9. My latest effort, a Meng 1/48 P-51 built as Mustang IVA KH774, 112 Squadron in early 1945. First off I will be the first to admit it is not my finest work! I wanted a quick, easy build after a couple of tough ones and off court problems and distractions. I built an Airfix Tomahawk a while back and this was a later war companion for it in my collection. The kit was generally excellent - good fit in the main and nice details. I filled the wing rivets, added a few wires in the cockpit and replaced the gunsight and IP decals. The only problem I had during construction was due to the push fit nature of the kit - when you test fit, particularly smaller parts such as U/C parts, it is a devil of a job to get them apart again! As is typical with my modelling, I made a few assumptions - and errors! The only reliable picture of this aircraft which I could find showed a light coloured spinner - possibly sky? I assumed that this was a replacement/temporary and I used the theatre red spinner colour. I also left off an antenna wire since I could find no evidence one way or another whether they were used in Italy. I used decals donated from an Italeri kit and this is where it all started to go wrong. I blindly followed the Italeri instructions for the camouflage pattern only to find - far too late - that this is probably wrong for the so called "Firewall" scheme which it was trying to depict. The colours are, I think, correct but the pattern is not. Ho hum! Also, the shark mouth markings were way too long when compared to the picture so they were modified and touched up as best I could to make them look a little better. The final problem was noticed only when I was taking pictures - I don't know how but I hadn't noticed the small light just behind the arial mast - not sure if they were even carried on wartime machines but on my version, it was painted over (Ho hum again!). Anyway some pictures Cheers Malcolm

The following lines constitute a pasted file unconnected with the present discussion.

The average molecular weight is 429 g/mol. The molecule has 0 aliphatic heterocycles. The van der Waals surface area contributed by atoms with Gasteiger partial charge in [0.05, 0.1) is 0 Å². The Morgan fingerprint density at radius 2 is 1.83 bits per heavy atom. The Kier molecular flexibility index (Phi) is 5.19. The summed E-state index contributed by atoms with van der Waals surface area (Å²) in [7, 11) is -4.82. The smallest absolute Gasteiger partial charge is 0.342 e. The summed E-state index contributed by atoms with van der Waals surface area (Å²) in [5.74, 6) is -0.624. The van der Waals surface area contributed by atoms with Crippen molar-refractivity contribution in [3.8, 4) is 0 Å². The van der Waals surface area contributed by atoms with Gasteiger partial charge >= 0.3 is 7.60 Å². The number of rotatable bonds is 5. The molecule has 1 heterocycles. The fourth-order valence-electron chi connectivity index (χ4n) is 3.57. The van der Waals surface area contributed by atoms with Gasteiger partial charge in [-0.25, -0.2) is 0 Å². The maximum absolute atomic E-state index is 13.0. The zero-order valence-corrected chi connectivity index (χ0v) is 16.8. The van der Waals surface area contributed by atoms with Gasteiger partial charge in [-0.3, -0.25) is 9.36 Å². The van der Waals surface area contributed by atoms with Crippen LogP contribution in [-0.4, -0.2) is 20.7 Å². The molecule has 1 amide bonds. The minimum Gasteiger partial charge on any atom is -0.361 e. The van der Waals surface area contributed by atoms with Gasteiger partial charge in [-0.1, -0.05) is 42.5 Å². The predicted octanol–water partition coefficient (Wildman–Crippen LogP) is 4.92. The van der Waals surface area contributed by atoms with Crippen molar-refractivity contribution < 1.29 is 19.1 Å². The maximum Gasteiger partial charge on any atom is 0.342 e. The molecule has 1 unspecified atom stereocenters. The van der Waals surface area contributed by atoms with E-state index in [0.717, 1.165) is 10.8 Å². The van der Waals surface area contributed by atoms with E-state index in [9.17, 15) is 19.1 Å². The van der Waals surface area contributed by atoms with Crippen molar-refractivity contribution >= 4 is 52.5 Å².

10. M3A3 Bradley w/BUSK III & Interior 1:35 Meng You can see the potted history of the Bradley at the top of our review of Meng's M2A3 variant here, as they share their heritage and most of their components with the M3, which is a reconnaissance vehicle that carries more ammo than its troop carrying sibling. The M3 has followed the update path of the M2, while retaining its own peculiar internal layout to accommodate the TOW and Bushmaster ammo, plus its smaller complement of passengers. The M3A3 is enhanced with all the latest equipment in the form of ERA applique armour, battlefield awareness and networking equipment, and once it got to the field, the crew and ammo stowage were changed to improve survivability. The addition of the BUSK III kit allows the recon Bradley to engage in urban fighting with all the risks that entails from RPGs to IEDs, vastly improving their chances of coming back in one piece. The Kit(s) If you've seen the initial M2A3 Bradley release, you've seen a large portion of the sprues already. Following on from suggestions (and probably moans) regarding the interior, the M3 has a separate interior that you can either buy to finish off the kit inside and out, or leave to build a Bradley with limited internals that would suit a closed up vehicle. The choice is now yours whether you want to pay for the extras, as they're in a separate box, and I have it on good authority with pictorial evidence that it also fits the old Tamiya kit's hull, which should help with sales! The main kit (SS-006) contains: 12x sprues plus two hull halves in a sand coloured styrene. 2x clear sprues for vision blocks etc. 1x Black polycaps. 1x flexible styrene ammo feeder part. 1x flexible styrene mantlet top cover. 8x metal suspension tubes. 188x track parts. 2x Photo-Etch (PE) brass sheets. 1x Decal sheet. 1x Instruction booklet. The Interior Kit (SPS-017) contains: 4x sprues in pale green styrene. 2x sprues in grey styrene. 2x flexible styrene crew harnesses. 1x PE brass sheet. 1x Decal sheet. 1x Instruction booklet. Construction of the kit is only slightly different from the original if you have plumped for the interior, but if not, it should both speed your build and reduce the part count quite significantly. If you are building the kit with the interior, you should perhaps consider making notes before you start on where the interior parts sit within the build, and having access to the M2A3 will help interleave the build steps immensely. If you haven't got the original kit, 1999.co.jp have it online here for comparison purposes. Either way you'll be flitting back and forth between the two instruction booklets during the build, so clear a little space on your bench for them both. In an ideal world, there would be an amalgam of the two booklets available for download, which as of time of writing, doesn't exist. Having been through the instructions, there are subtle differences present throughout the build, which can be summarised as below: 2 Fuel cans are included in the interior set but not shown in place. The interior includes bench seats on port side for observers. An extensive TOW missile rack takes the place of the additional passenger seating on the starboard side. There is a reduced complement of vision blocks due to the lower crew count, with three sideways-looking blocks removed during the build. The passenger compartment roof hatch armour is different, and four aft-looking vision blocks are present. The much needed air conditioning units absent from the rear bulkhead – clearly recce patrols don't feel the heat! The side skirt assembly lacks the lower row of ERA blocks that protect the tracks and road wheels, with PE step/handles present on the visible skirting. The commander's protection system shields are lower and afford less cover. The rest of the build is identical to the earlier kit, but if you are opting out of the interior there is much less work, and the hull is closed up by step 7. The large driver's hatch is still detailed enough to withstand scrutiny, but a figure would be needed to hide the blank interior, which would also be visible through any open doors at the rear. The click-fit tracks are present again, and as mentioned in my previous review, they're a joy to use, and streets ahead of the flexible styrene variety. A PE template is included again to help with the painting of the Big-Foot trackpads, allowing you to paint five links at a time with a suitable rubber shade, without worrying about your hands wobbling. Just remember to add some masks to the ends of the PE stencil to avoid overspray, and cover up the hole that you can use as a stencil to paint the roadwheel hubs. Markings Vallejo colour call-outs are given throughout, and the main scheme continues the theme. Both decal options are sand coloured and differ only in their unit markings as appropriate. From the box you can build one of the following: 6th Suqadron, 9th cavalry Regiment, 1st Cavalry Division, US Army, Fort Hood, 2014 4th Infantry Division, US Army, Fort Carson, 2013 The interior kit has a full range of decals for the data screens inside the vehicle, as well as various stencils and weapons markings for the TOW missiles stowed inside. Decals are printed by Cartograf, so detail, registration, sharpness and colour density is good, with lots of detail visible and legible on the interior kit's stencils, all of which add realism to the finished article. Conclusion Following in the footsteps of the M2A3, Meng have listened to the comments about the interior and are now offering it separately, although this has made the instructions somewhat confusing unless you prepare well. Detail is superb, the parts cleverly moulded, and yet again there are other variants just waiting to emerge from the moulds. Be aware that this represents a late M3A3 due to the repositioned observer seats, and check your references if you plan on going "off reservation" for your markings options. Very highly recommended. Available from Creative Models in the UK. M3A3 Bradley w/BUSK III M3A3 Bradley w/BUSK III Interior Review sample courtesy of